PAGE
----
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In today's landscape of interconnected on-premises enterprise servers, appliances, managed services and cloud-based applications, the customer needs for SAP support services are fragmenting just as fast as their IT environments are shifting. On one hand, new cloud-delivered applications include support, maintenance and enhancements built into a tidy monthly price, negating the need for a separate support contract. And yet, an enterprise that launches an SAP HANA-based application from the cloud might also have a highly stable traditional ERP system that has little need for support or enhancement. One customer, two very different support needs.
According to Jens Bernotat, vice president of strategy and business development for SAP's maintenance go-to-market organization, today's customers expect SAP to deliver far more than technical management and fixes for their SAP systems -- they expect SAP to help them keep the lights on, reduce complexity and pave the way for innovation. Consequently, Bernotat said SAP is transforming its support programs to better serve client expectations.
ONE Support key to SAP's support services transformation
This transformation focuses on SAP ONE Support, which Bernotat said SAP is evolving -- and will continue to evolve -- over time. SAP's primary goal is to harmonize and integrate its many support programs into a centralized point of contact for customers. "ONE Support is a program that is embedded in and delivered by our existing support offerings, so it is not coming with a separate fee -- so you have it if you're a customer on support," Bernotat explained.
SAP announced in April that it has simplified its portfolio of services so that it can provide a single service and support lead for most client engagements. The lead's role is to drive the development of customer innovation road maps and facilitate engineering. SAP has streamlined its support contracts with a new set of global terms and conditions and a single order form.
"The main trend from SAP, which I really applaud, is that they have woken up and have stopped thinking that their responsibility ends once the contract is signed," said Joshua Greenbaum, principal analyst at EAC.
"Even though the customer may be going to a partner like Accenture or IBM Global Services to do the implementation, SAP has a responsibility to provide long-term support and they recognize they have to change how they deliver service and support -- ONE Support is very customer-centric and it is a good healthy start," he added.
Value realization -- A new land of SAP support services?
Meanwhile, SAP is focused on expanding support services beyond incident handling and updates. At a basic level of support, SAP provides knowledge centers and learning materials. At higher levels of engagement, SAP support services extend into on-site project management as well as helping to lead enterprises toward more efficient use of SAP software. SAP calls these proactive support efforts value realization.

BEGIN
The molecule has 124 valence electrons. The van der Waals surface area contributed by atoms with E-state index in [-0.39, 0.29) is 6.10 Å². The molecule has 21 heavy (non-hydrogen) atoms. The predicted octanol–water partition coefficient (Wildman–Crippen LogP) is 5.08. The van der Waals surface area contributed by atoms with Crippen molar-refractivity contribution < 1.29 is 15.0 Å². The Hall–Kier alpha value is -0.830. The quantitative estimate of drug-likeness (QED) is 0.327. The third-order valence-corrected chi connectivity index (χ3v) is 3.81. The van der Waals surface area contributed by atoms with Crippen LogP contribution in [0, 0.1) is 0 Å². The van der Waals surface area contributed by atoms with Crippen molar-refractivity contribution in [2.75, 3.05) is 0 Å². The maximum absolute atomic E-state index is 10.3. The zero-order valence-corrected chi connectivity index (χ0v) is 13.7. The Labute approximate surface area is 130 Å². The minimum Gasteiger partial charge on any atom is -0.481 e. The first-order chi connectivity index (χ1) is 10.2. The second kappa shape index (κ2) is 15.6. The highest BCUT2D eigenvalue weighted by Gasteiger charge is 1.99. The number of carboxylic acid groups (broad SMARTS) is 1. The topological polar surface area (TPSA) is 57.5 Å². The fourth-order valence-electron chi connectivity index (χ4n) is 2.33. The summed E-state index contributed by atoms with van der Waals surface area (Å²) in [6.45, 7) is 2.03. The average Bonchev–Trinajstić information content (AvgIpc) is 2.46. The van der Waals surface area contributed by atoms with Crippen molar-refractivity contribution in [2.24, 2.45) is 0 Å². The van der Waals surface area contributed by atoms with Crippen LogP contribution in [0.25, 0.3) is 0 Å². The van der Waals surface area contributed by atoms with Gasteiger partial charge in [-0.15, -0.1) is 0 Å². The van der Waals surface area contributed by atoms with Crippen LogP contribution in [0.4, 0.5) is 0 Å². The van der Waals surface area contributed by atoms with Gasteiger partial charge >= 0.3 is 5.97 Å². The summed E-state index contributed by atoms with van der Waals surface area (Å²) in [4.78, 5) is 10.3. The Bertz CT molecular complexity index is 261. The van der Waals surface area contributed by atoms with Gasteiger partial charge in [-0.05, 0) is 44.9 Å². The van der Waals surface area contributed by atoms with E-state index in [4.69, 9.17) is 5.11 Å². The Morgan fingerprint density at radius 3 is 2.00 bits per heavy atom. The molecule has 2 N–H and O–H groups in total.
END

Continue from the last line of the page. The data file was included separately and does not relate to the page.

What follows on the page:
"We can give customers further advice on how to capture value on the way they have deployed their solutions, driven by how they use their solutions," SAP's Bernotat said. "For example, we have a service where our customers can see how business process KPIs run together -- we can benchmark certain KPIs and give advice on which support services they could use to improve their business performance. That is an activity that is not directly driven by an incident or technical problem, but it is an expanded service we deliver on the basis of the support infrastructure that we deliver."
If this sounds as if support and education are intertwined at SAP, they are. In fact, Greenbaum said that training is like the third leg of an application -- beyond implementation services, customers need application lifecycle support, supported by lifecycle training.
"Everybody cuts training out of the equation ... and it's a really bad way to leverage a strategic investment that can cost millions of dollars," he said, noting that when SAP invests in training, there is far less mess to clean up later. "It's the difference between preventative medicine versus heroic surgery," he added.
SAP has three levels of support, all of which include elements of education:
SAP Enterprise Support, the base level of SAP support, is designed to help your IT experts run your systems. It includes the SAP Enterprise Support Academy, which helps your IT staff develop skills and knowledge. Plus, SAP Solution Manager helps you manage your applications and business processes while providing a conduit to the SAP Active Global Support team to help fix problems.
SAP Active Embedded Support places SAP engineering professionals on-site to work with your IT and business teams as part of your Customer Center of Excellence. SAP's experts collaborate on projects, as well as help manage projects and your SAP support experience. SAP also provides access to other senior SAP product engineers to help hurdle technical challenges. Plus, SAP actively helps you streamline core business processes and drive innovation.
SAP MaxAttention, SAP's flagship support offering, helps customers manage technical IT operations while also helping organizations adopt continuous improvement practices. SAP's embedded engineers manage new releases and upgrades, and implement new applications, while addressing your company's pain points and tracking and monitoring KPIs. SAP provides experts that continuously help implement, operate and innovate through SAP software and services.